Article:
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Thoracic Outlet Syndrome (TOS)

Thoracic Outlet Syndrome (TOS) is a difficult condition to describe as the symptoms are variable. TOS is caused by compression of the nerves and/or blood vessels as they leave the neck to enter the upper limb.

TOS causes pain, pins and needles, and sometimes numbness down the arm and into the hands and fingers (usually the little and ring fingers).  A feeling of weakness or heaviness of the upper limb may also be felt as well as pain in the neck, shoulder blade, chest and facial region.  Rarely symptoms of colour changes and / or swelling in the hand may also be present.   Usually pain is aggravated by holding the arm up in a raised position for prolonged periods (such as hanging up the washing), carrying things by your side, sitting for a prolonged period of time (such as using the computer) or lying on your side at night. So with this long list of aches and pains and other assorted symptoms, which may or may not be present, TOS can be a difficult condition to diagnose.

The cause of TOS is usually multifactorial and can be a combination of the way you were born (such as an extra rib in your neck, which isn’t that uncommon) and acquired factors (such as muscle weakness due to overuse, trauma or poor posture).  The pain is usually created by the shoulder girdle drooping, creating a pulling force on either the nerves or blood vessels of the upper limb (or a combination of both nerves and blood vessels being involved).

Your doctor and physiotherapist will assess you to determine what is contributing to your TOS symptoms and this may involve some further tests.


Most often TOS can be very well treated with a combination of shoulder blade taping or bracing, shoulder girdle strengthening exercises and postural correction. Some of these exercises and taping techniques are very specific and need to be closely supervised by your physiotherapist and doctor.  Some modification of activities may be required for a short period until symptoms are under control.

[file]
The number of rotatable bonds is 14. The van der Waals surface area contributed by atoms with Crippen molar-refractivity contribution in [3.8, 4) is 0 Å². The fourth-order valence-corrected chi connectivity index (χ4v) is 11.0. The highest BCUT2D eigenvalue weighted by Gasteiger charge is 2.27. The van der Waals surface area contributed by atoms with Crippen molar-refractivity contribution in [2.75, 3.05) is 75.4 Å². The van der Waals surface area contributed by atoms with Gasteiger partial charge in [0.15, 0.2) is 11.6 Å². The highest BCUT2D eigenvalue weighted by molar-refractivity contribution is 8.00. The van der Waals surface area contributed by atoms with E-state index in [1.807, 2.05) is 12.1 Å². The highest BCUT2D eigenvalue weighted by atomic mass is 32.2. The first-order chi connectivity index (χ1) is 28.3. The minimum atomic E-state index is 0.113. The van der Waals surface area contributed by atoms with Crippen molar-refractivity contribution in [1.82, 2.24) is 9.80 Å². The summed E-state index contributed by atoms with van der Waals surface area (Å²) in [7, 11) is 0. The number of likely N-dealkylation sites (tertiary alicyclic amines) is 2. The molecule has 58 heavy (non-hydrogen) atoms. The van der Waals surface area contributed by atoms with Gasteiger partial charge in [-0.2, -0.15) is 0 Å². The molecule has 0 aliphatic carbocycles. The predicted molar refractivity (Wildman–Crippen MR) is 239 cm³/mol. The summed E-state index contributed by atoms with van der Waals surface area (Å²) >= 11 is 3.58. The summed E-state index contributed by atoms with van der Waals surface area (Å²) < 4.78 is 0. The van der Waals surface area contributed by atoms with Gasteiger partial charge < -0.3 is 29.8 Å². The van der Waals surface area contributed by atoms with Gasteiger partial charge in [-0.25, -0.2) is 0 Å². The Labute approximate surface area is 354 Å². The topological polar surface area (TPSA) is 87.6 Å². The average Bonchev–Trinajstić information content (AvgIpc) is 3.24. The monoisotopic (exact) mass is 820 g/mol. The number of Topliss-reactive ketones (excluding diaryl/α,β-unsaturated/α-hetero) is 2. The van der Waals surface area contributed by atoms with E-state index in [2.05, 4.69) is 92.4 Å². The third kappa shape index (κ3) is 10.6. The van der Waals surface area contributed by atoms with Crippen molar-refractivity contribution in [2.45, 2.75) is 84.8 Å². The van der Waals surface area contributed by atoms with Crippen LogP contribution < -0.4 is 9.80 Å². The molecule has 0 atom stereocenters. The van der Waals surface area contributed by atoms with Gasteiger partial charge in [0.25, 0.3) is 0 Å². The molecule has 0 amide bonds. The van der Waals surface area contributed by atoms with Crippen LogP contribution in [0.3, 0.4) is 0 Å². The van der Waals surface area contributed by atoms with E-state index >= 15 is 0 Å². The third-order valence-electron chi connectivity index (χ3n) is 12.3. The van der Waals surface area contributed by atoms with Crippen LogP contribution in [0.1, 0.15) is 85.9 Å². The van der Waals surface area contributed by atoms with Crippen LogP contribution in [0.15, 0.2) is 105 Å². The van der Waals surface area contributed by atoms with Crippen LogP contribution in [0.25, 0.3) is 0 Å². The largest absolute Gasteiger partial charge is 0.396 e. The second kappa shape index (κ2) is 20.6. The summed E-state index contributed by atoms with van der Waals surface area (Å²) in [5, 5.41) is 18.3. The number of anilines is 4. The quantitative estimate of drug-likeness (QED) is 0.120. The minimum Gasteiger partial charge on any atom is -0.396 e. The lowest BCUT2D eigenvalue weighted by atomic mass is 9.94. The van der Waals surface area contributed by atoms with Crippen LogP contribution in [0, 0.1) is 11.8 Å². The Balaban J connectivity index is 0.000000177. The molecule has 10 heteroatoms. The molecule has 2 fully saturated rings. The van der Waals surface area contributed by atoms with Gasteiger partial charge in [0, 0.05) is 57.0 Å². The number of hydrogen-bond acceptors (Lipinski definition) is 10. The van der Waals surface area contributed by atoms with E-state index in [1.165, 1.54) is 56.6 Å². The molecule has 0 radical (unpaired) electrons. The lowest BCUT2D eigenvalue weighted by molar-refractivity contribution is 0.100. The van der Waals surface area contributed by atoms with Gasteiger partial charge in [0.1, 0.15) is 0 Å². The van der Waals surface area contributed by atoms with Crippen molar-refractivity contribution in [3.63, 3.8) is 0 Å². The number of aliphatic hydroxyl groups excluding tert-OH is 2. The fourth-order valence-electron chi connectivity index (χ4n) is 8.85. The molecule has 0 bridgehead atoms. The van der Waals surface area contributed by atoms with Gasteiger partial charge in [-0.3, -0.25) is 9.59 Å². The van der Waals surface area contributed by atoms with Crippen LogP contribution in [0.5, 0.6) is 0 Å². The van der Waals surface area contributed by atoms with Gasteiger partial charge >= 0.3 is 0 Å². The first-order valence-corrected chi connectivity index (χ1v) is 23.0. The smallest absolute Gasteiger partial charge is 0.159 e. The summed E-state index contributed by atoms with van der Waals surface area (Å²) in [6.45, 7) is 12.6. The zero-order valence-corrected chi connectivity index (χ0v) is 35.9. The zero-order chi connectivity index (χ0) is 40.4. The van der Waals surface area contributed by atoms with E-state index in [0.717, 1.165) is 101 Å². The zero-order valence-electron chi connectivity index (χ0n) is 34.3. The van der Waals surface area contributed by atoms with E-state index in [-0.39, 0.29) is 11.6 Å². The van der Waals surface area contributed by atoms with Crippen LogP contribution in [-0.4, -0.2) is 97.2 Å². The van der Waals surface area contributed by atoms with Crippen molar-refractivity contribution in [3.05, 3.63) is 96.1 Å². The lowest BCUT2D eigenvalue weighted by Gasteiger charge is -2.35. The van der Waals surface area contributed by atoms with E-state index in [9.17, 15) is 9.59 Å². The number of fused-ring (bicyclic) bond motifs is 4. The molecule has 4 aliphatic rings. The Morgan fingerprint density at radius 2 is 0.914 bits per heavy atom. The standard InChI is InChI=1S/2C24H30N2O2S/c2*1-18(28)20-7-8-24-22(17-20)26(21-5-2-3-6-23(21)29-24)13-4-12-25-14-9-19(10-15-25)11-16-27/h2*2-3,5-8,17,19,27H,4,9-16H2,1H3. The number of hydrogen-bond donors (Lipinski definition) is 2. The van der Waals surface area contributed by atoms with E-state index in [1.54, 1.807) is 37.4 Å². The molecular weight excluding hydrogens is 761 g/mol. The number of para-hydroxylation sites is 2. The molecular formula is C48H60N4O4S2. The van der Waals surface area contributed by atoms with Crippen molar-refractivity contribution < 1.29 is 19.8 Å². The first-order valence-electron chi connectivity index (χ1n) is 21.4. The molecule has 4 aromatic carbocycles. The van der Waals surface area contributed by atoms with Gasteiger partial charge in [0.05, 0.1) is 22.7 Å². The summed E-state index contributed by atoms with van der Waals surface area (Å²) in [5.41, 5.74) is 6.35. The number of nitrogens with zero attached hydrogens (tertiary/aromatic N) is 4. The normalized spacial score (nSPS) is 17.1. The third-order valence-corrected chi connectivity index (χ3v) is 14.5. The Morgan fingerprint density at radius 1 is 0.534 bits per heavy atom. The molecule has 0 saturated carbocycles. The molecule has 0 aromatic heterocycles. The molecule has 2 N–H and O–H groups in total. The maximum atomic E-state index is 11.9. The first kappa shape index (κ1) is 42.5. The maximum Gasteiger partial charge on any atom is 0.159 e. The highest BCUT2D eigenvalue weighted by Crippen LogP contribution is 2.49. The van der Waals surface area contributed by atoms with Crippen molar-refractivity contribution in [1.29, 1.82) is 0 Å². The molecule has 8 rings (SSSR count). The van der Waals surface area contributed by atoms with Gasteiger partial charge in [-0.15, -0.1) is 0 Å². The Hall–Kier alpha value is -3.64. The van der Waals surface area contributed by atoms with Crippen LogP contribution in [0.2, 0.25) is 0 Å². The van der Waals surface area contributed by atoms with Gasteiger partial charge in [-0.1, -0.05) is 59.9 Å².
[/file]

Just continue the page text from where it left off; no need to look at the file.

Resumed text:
Usually patients are significantly improved within 3 months provided they are correctly managed and comply with the advice and exercises from their treating practitioners. In some patients an ongoing home exercise programme is required.

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Scheuermann’s Disease

In adolescents bones are still maturing, including the vertebrae of the spine. Scheuermann’s disease refers to an abnormality in the growth of the vertebrae, where the front of the vertebrae does not grow as quickly as the back leading to wedging of the vertebrae. This usually occurs in the thoracic spine (the upper back) and may have varying degrees of severity.


  • Pain in the upper or mid back especially with sitting
  • Stiffness in the back
  • Increased curve in the upper back


  • Often unknown
  • Sudden growth spurt.

When do you see someone for help?

Your Physiotherapy4u Practitioner will be able to provide an accurate diagnosis and an appropriate management plan. Often this problem can require a Sports Medicine Doctor, Physiotherapist, and/or Podiatrist to assist.

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Do Discs Heal?

The intervertebral spinal disc remains one of the most intriguing and misunderstood structures in the human body.

The vast majority of the population will at some stage experience some back or neck injury, and a significant proportion of these will involve the intervertebral disc. However, there are still significant misconceptions about these types of injuries.

The intervertebral disc is of course made up of a thick fibrous layered outer coating called the annulus fibrosus, and the centre called the nucleus pulposa. It is fused to the end plates of the vertebra above and below and can move in all directions.